In a speech to the Social Market Foundation on 9 July, Gavin Williamson gave much-needed encouragement to the struggling further education (FE) sector when he said, “From now on, our mantra must be further education, further education, further education.” In a clear bid for support from the new Tory voters in the so-called ‘Red Wall’ seats, he sought to position himself as the new champion of the left-behind:
Far from championing the 50 per cent however, his proposals forget them again.
The centrepiece of his reform programme is an overhaul of technical education and in particular “establishing a high-quality system of higher technical education.” This, in itself, is not a bad idea. The number of people taking courses such as Higher National Certificates and Diplomas in colleges and universities has been declining for many years, and we have a lower proportion of people qualified at this level than most other advanced countries.
Increasing the number taking such qualifications could help raise the level of skills in the workforce, and help address the persistent failure of the UK to match the productivity of either the USA or France and Germany. An Office for National Statistics report shows that in 2013, UK workers produced on average between 27 and 31 per cent less per hour than workers in France and Germany, and little has changed since.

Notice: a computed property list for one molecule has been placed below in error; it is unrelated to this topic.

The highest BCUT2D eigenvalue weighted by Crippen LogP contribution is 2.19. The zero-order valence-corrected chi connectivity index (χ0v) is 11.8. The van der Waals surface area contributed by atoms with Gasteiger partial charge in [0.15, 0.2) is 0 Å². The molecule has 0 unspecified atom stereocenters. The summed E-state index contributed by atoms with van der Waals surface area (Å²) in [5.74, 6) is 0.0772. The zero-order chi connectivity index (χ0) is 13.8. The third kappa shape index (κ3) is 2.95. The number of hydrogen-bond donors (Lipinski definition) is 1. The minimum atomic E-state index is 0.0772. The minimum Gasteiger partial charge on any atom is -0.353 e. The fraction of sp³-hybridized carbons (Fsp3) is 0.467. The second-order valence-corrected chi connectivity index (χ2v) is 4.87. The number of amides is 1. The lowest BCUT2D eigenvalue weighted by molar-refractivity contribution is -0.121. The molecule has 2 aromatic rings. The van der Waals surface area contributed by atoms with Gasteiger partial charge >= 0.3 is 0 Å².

It appears, however, that the government proposes to increase the number undertaking these sub-degree level programmes mainly by reducing the number taking a full three-year undergraduate degree. The newspaper headlines following Williamson’s speech focused heavily on his intention to abandon the target of half our young people experiencing higher education (HE), and his assertion that when Tony Blair set the target, “he cast aside the other 50 per cent”. His message chimes with that of another Minister, Michelle Donelan, who claimed recently that in universities “there has been too much focus on getting students through the door”. She expanded on her views in evidence to the education select committee saying:
“…it doesn’t matter about looking at which groups don’t get to university”, adding that [higher education] “is not necessarily the best route to get to where you want to go in life”
It is not clear how persuading someone to undertake a two-year Higher National Diploma (HND) rather than a three-year Batchelor of Science (BSc )contributes to upskilling the UK economy or raising productivity. Nor is it clear how encouraging students to follow two-year courses, rather than the traditional three, would affect their choice of subject – they would be just as likely to opt for those unfairly described as being ‘mickey mouse’. But whatever your view on these proposals, it is clear that they do nothing whatsoever for the forgotten 50 per cent.